Pancake Printer; How Commercial 3-D Printing Has Opened the Manufacturing Process, Specifically of Prosthetic Devices, to the Masses.
Martinez Salgado, Yudel, School of Engineering and Applied Science, University of Virginia
Powell, Harry, EN-Elec/Computer Engr Dept, University of Virginia
Wayland, Kent, EN-Engineering and Society, University of Virginia
Laugelli, Benjamin, EN-Engineering and Society, University of Virginia
In what follows, I will discuss the technical and sociotechnical problems that I addressed as part of my STS and Undergraduate Major Design Experience Capstone. Both sections address 3-D printing technologies. The technical part addresses how the technology functions and one of its various applications. The sociotechnical portion addresses the social implications of 3-D printing technologies on society.
For my technical project, my team and I developed a pancake printer. The device allows a user to upload an image to an app which is processed and turned into a set of instructions for the actuators of the printer. The printer then follows that path over a thermally controlled surface while extruding batter which is then cooked and browned longer than the remainder of the pancake to give color differences that result in the image being embedded in the pancake. The specific use case of the project is very lighthearted, but we wanted to see if it was possible to combine 3-D printing technologies, image processing, and food production within our project. I decided to focus on the additive manufacturing aspect of the project for my socio-technical project.
For my sociotechnical project I discuss the technological politics of how consumer 3- D printers have democratized manufacturing, specifically as it relates to the advent of 3-D printed prosthetics. Prosthetics are often required for people who are amputees or have underdeveloped/missing limbs. These devices are often very expensive, almost prohibitively so, for the people that need it. It doesn’t have to be that way though, people have proven that using relatively low-cost commercial 3-D printers and the internet, they can fabricate their own prosthetics at home, or pay the very low material costs associated with fabricating them from people or dedicated 3-D printing services online for prosthetics. The democratization of manufacturing is a good thing because not only does it allow people to get what they need at an often-lower cost, but it also forces companies to improve their products to justify their higher cost or lower costs due to competition.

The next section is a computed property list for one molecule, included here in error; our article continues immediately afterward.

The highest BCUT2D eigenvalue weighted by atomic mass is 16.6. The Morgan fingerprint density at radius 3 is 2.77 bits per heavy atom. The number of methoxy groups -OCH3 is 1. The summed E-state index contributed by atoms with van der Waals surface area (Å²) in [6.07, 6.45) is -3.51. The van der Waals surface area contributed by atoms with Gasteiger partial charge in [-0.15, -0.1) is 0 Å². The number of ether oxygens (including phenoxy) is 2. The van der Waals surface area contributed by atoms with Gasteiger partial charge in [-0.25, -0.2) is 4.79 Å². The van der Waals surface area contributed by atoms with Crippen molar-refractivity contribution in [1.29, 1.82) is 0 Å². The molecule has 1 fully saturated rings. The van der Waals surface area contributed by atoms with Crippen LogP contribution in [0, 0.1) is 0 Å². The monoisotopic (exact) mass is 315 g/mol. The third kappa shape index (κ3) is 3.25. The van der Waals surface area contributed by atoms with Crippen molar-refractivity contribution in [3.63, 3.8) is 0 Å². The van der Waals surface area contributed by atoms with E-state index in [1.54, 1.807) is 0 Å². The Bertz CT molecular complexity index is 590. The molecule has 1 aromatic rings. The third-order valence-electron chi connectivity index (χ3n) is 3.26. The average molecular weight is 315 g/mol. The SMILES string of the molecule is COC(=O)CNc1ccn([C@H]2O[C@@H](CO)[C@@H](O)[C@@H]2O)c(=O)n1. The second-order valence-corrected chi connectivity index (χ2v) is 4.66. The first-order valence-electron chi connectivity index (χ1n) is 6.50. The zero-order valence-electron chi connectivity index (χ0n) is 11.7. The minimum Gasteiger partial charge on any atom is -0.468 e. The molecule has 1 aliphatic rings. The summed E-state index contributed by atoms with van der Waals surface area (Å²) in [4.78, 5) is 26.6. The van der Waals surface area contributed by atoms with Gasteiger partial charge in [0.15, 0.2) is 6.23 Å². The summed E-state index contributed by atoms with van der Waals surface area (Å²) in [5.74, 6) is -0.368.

There is a lot of value in working on these two projects simultaneously. As engineers we often develop our ideas in a kind of vacuum. Like with the famous quote form Jurassic Park, we are often “so preoccupied with whether or not [we] [can], [we] [don’t] stop to think if [we] should.” Working simultaneously on a technology while discussing its potential social impacts allow us to be cognizant at every step of the design process that our actions can have unintended consequences that we should consider while developing new technologies.
BS (Bachelor of Science)
3D Printing, Additive Manufacturing, UART, Raspberry Pi, Pancake Printer
School of Engineering and Applied Science
Bachelor of Science in Computer Engineering
Technical Advisor: Harry Powell
STS Advisors: Benjamin Laugelli, Kent Wayland
Technical Team Members: Enkhbilig Batsukh, Devin Gardner, Kendall Livesay, Maria Parnell